Trying to exploit again Matrix’s formulas: an original story (the three other movies where adaptations), famous actors, sci-fi world, ideas and concept to be enough for a whole movie series. Jupiter Ascending bombed at the box-office badly, the question now is that how any other studios will allow them to make movies in the future.

For many observers, the huge loses of both Jupiter Ascending and Tomorrowland in the same year are crystal clear that audiences won’t go anymore for original ideas: 10/10 of 2015 worldwide grosses are either sequels, remakes or adaptations.


9. Gus Van Sant

Good Will Hunting (1997)

The Trademark: Van Sant is far from a rentable filmmaker oriented to mass entertainment. He gained reputation and fame around festivals and awards ceremony circles. He was one the last masters of independent cinema that have won prizes on Cannes Festival (Palme d’or for Elephant), Berlin, Boston, Deauville, San Francisco Film Critics Circle.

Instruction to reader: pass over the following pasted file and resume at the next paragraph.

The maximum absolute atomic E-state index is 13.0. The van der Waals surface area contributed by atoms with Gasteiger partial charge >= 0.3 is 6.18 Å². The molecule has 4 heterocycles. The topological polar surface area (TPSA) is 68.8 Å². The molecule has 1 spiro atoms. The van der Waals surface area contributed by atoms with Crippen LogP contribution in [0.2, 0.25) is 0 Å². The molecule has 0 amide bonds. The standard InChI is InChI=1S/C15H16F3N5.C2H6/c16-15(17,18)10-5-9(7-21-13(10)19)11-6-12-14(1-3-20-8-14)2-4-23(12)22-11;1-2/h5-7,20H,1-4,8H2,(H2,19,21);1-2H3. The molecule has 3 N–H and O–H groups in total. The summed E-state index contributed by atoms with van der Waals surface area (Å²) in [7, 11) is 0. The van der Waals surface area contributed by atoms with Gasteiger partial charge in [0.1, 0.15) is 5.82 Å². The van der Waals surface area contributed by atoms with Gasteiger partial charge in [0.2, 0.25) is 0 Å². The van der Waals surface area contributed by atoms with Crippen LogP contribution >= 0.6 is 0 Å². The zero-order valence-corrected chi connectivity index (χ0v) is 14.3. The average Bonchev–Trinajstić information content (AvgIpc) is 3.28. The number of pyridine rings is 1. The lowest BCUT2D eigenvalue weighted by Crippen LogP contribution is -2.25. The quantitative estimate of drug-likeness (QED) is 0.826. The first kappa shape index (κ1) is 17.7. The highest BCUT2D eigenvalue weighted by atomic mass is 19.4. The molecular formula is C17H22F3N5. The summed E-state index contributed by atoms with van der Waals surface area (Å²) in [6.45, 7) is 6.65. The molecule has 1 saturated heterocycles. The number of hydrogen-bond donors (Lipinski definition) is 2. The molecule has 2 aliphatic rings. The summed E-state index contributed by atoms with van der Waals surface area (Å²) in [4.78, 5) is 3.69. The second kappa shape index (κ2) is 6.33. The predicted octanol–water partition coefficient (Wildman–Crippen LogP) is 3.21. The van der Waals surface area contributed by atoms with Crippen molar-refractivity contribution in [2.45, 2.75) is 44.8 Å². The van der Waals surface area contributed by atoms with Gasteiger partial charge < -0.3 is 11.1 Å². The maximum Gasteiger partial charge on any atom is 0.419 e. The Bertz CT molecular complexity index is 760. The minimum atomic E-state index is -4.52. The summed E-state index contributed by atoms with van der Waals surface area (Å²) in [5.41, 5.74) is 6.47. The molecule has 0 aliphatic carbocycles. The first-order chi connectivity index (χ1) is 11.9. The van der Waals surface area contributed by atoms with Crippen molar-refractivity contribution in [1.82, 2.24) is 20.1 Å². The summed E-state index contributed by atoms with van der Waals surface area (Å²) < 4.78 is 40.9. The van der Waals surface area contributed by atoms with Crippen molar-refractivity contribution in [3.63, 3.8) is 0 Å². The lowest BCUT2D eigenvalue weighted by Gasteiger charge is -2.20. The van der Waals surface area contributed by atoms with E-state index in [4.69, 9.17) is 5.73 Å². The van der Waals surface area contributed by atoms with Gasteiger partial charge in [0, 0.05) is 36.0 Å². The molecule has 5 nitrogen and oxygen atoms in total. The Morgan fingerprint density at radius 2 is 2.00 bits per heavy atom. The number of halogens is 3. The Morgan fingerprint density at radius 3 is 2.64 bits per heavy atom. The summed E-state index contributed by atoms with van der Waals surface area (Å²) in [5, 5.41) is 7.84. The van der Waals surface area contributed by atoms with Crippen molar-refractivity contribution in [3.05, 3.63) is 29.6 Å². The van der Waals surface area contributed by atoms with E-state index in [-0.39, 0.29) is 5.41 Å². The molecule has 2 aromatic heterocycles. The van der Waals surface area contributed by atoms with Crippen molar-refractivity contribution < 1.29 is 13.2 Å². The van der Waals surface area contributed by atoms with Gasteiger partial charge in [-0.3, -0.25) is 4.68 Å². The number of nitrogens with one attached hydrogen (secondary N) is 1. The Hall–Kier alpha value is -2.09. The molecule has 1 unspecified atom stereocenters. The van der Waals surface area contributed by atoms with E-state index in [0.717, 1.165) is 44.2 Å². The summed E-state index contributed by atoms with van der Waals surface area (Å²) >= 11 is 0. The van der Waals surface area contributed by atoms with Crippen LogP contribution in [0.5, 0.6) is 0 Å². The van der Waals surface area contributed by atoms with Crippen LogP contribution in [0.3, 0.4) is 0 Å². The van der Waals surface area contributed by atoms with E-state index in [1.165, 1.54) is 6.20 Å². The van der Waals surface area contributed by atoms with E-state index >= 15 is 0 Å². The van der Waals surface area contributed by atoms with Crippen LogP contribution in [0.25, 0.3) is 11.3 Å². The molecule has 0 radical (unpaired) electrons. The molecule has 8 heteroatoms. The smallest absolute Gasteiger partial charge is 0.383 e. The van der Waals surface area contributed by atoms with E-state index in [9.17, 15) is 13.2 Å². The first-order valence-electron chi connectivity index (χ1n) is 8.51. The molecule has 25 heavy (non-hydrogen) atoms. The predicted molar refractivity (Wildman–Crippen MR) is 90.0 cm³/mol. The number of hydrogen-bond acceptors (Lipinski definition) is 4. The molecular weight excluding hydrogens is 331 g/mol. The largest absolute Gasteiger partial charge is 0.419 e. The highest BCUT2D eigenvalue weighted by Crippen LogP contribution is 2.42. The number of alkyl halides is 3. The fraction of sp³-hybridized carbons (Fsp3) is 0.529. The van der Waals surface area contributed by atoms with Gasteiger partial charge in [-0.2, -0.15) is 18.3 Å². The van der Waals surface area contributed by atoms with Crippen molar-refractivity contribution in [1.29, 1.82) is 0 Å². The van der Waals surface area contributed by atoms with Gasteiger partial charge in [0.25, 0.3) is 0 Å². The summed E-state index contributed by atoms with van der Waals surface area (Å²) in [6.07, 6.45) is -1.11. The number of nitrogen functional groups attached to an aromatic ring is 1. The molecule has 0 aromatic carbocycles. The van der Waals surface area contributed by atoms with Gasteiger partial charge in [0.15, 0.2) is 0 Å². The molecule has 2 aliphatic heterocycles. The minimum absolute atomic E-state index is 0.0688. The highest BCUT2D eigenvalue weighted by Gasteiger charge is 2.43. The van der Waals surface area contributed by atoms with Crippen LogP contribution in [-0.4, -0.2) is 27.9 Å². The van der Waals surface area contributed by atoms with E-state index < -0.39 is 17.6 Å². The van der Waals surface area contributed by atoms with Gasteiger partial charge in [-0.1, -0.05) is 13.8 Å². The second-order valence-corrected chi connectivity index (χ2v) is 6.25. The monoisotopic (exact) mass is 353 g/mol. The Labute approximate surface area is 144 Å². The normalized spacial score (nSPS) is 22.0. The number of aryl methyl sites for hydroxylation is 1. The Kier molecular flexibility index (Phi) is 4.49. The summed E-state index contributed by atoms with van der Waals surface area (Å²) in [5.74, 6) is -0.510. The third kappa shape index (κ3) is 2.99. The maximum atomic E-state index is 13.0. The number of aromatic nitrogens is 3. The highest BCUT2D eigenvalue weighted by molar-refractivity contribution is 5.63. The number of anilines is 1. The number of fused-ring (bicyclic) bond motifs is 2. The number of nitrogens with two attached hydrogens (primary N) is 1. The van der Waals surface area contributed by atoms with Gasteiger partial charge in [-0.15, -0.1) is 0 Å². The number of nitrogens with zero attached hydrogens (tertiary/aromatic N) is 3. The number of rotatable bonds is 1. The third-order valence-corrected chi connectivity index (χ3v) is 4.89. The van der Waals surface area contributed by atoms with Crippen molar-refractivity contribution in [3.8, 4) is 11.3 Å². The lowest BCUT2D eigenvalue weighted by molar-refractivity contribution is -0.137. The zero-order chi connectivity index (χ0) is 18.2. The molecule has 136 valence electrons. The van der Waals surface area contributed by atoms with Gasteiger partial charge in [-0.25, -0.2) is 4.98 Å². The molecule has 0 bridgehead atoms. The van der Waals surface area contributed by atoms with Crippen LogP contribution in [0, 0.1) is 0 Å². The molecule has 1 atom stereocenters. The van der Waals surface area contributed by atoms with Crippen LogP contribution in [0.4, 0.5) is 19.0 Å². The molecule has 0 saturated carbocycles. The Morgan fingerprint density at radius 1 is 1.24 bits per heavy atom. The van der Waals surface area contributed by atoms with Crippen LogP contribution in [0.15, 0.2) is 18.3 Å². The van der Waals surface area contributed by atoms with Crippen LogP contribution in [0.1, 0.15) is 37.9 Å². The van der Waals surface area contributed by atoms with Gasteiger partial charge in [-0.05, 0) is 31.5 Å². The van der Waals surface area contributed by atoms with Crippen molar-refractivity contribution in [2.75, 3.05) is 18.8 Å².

That makes big stars want to work to him : Sean Penn won his second Oscar with one of his movies Milk, and he was one of the last director that Sean Connery worked with before his retirement.

The Crisis: If The barometer for a commercial director is the lack of box-office results, so it’s only natural to presume that failure of independent movie filmmakers is the absence of any positive reviews or buzz about their work, and that happened to Gus Van Sant a lot after Milk: Restless, Promised Land (despite his on-going ecological message and the presence of affirmed actors such as Matt Damon, Frances Mc Dormand and John Krasinki) and most recently Sea of Trees which was hooted at Cannes (land of Van Sant’s most victories) in presence of Academy Award Winner Matthew McConnaughey (his lead star) can be seen as the start of an illness for the acclaimed director. Even if this don’t affect in many ways, the genius of its owner, but we could ask and observe how long this tragedy could stay ?


10. Wolfgang Petersen

JÜRGEN PROCHNOW (Kommandant), "Das Boot", 1981. 31240/#